Sequencing Therapies in the Second Line and Beyond in Advanced RCC


Dr Barata comments on sequencing therapies in the second line and beyond in patients with advanced RCC.

Tian Zhang, MD: In thinking about all these treatments and strategies, how are you all sequencing these agents in the second line and higher? Dr Barata, perhaps you can give us your insights on this?

Pedro C. Barata, MD, MSc: That’s a great question, Tian. We can spend a good deal of time going over that. I’ll try to summarize it shortly. When I think of the options available, my colleagues highlighted important studies that leverage those therapies. Cabozantinib is a very solid option. Axitinib is another option. Tivozanib a new 1 but is definitely part of this group. And the combination of lenvatinib and everolimus. A lot of us think of those 4 as ready to use. That’s true because we have access to these therapies in the United States, but in other places in the world, after first-line I/O [immuno-oncology]–based combo therapy, folks are still using pazopanib-sunitinib in the refractory space. But those 2 agents have less prospective data available to be used in the refractory space.

When we think of what data are out there to support the use of therapies, I have to highlight the data with cabozantinib and with axitinib in the post-immunotherapy setting. I can think of studies supporting either agent in that scenario. Other factors, like quality of life, are important to Moshe’s point. I see tivozanib as a very clean agent. We think of high blood pressure, but that’s relatively easy to manage, so it’s a really clean agent. That’s a factor that’s sometimes important when I’m thinking quality of life.

It does matter what patients received previously. If they received ipilimumab-nivolumab up front, what are we going to do afterward? It’s very different for patients treated with up front cabozantinib-nivolumab or axitinib-pembrolizumab or lenvatinib-pembrolizumab, because we tend not to repeat that agent in the second line. The other thought process out there is that some folks try to stay away from immunosuppressive agents; mTOR has those properties, like everolimus. Thus, we try not to use lenvatinib-everolimus after an I/O–based combo in the front line, although we lack prospective data showing the impact of using immunosuppressives to know whether it’s detrimental in patients with refractory RCC.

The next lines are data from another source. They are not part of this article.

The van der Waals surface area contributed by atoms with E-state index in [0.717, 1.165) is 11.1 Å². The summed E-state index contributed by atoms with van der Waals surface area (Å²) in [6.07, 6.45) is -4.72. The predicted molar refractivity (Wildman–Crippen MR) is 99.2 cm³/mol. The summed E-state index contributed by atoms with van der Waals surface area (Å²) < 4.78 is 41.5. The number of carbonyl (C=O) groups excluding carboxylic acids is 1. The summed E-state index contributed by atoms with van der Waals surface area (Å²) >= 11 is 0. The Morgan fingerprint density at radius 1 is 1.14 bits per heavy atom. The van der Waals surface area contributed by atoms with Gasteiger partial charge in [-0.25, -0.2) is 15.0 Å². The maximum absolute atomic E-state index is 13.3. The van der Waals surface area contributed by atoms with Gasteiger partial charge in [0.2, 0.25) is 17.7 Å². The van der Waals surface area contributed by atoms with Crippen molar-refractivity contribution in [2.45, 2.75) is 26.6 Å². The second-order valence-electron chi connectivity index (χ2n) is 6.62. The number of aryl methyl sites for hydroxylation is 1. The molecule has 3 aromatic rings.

We also consider other factors, like location, for metastatic disease. I believe 1 of us mentioned that for patients with bone metastasis, for example, perhaps cabozantinib has done a good job. Even concerning genomics, we know that, unfortunately, we don’t have high rates of targetable alterations in RCC [renal cell carcinoma]. But we still do it. All patients step into clinic, and most clinics get somatic testing done. If I have a patient where TSC1, tuberous sclerosis gene, mutated, I’m thinking of mTOR, right?

I have to highlight that there are ongoing trials in the refractory space exploring the role of a checkpoint inhibition combo at postprogression on the prior I/O therapy. We have some data from Memorial [Sloan Kettering Cancer Center]. Although we have less time, we have more data coming up. I guess this is a least a big list of factors. We have the patient in front of us, so I guess we have to make sense of it all it and come up with what we think is the best strategy for our patient. But if I were to summarize, I’ll say 1 size does not fit all. We’re try to make sense of all this.

Tian Zhang, MD: That’s a wonderful summary in helping us decide.

This transcript has been edited for clarity.

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